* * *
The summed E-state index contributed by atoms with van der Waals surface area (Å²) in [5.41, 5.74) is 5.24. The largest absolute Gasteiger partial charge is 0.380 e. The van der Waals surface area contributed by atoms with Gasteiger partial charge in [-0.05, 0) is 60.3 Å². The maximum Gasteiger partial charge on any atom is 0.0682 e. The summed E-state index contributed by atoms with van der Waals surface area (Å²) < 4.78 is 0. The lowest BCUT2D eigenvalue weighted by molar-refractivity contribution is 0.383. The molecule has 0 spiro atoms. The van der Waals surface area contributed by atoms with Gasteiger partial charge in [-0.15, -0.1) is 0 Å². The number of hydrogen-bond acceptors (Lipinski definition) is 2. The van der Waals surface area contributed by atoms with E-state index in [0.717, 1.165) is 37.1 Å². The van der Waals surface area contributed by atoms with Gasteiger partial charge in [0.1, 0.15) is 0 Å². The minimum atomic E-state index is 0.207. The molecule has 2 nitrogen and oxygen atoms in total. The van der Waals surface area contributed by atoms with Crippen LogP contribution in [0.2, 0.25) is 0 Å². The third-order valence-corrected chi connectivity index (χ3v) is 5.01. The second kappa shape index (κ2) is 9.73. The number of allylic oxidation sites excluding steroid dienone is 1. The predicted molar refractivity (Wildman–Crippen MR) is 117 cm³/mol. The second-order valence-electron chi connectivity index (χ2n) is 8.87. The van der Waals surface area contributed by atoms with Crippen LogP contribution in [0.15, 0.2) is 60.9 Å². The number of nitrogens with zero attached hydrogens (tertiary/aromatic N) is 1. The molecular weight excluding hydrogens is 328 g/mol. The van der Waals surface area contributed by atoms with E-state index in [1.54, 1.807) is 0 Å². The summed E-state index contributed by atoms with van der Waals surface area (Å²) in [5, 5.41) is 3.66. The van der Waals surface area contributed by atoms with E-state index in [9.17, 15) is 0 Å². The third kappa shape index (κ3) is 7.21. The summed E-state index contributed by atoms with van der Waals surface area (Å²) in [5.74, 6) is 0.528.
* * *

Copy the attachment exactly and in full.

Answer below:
The summed E-state index contributed by atoms with van der Waals surface area (Å²) in [5.41, 5.74) is 5.24. The largest absolute Gasteiger partial charge is 0.380 e. The van der Waals surface area contributed by atoms with Gasteiger partial charge in [-0.05, 0) is 60.3 Å². The maximum Gasteiger partial charge on any atom is 0.0682 e. The summed E-state index contributed by atoms with van der Waals surface area (Å²) < 4.78 is 0. The lowest BCUT2D eigenvalue weighted by molar-refractivity contribution is 0.383. The molecule has 0 spiro atoms. The van der Waals surface area contributed by atoms with Gasteiger partial charge in [-0.15, -0.1) is 0 Å². The number of hydrogen-bond acceptors (Lipinski definition) is 2. The van der Waals surface area contributed by atoms with E-state index in [0.717, 1.165) is 37.1 Å². The van der Waals surface area contributed by atoms with Gasteiger partial charge in [0.1, 0.15) is 0 Å². The minimum atomic E-state index is 0.207. The molecule has 2 nitrogen and oxygen atoms in total. The van der Waals surface area contributed by atoms with Crippen LogP contribution in [0.2, 0.25) is 0 Å². The third-order valence-corrected chi connectivity index (χ3v) is 5.01. The second kappa shape index (κ2) is 9.73. The number of allylic oxidation sites excluding steroid dienone is 1. The predicted molar refractivity (Wildman–Crippen MR) is 117 cm³/mol. The second-order valence-electron chi connectivity index (χ2n) is 8.87. The van der Waals surface area contributed by atoms with Crippen LogP contribution in [0.15, 0.2) is 60.9 Å². The number of nitrogens with zero attached hydrogens (tertiary/aromatic N) is 1. The molecular weight excluding hydrogens is 328 g/mol. The van der Waals surface area contributed by atoms with E-state index in [1.54, 1.807) is 0 Å². The summed E-state index contributed by atoms with van der Waals surface area (Å²) in [5, 5.41) is 3.66. The van der Waals surface area contributed by atoms with E-state index in [9.17, 15) is 0 Å². The third kappa shape index (κ3) is 7.21. The summed E-state index contributed by atoms with van der Waals surface area (Å²) in [5.74, 6) is 0.528.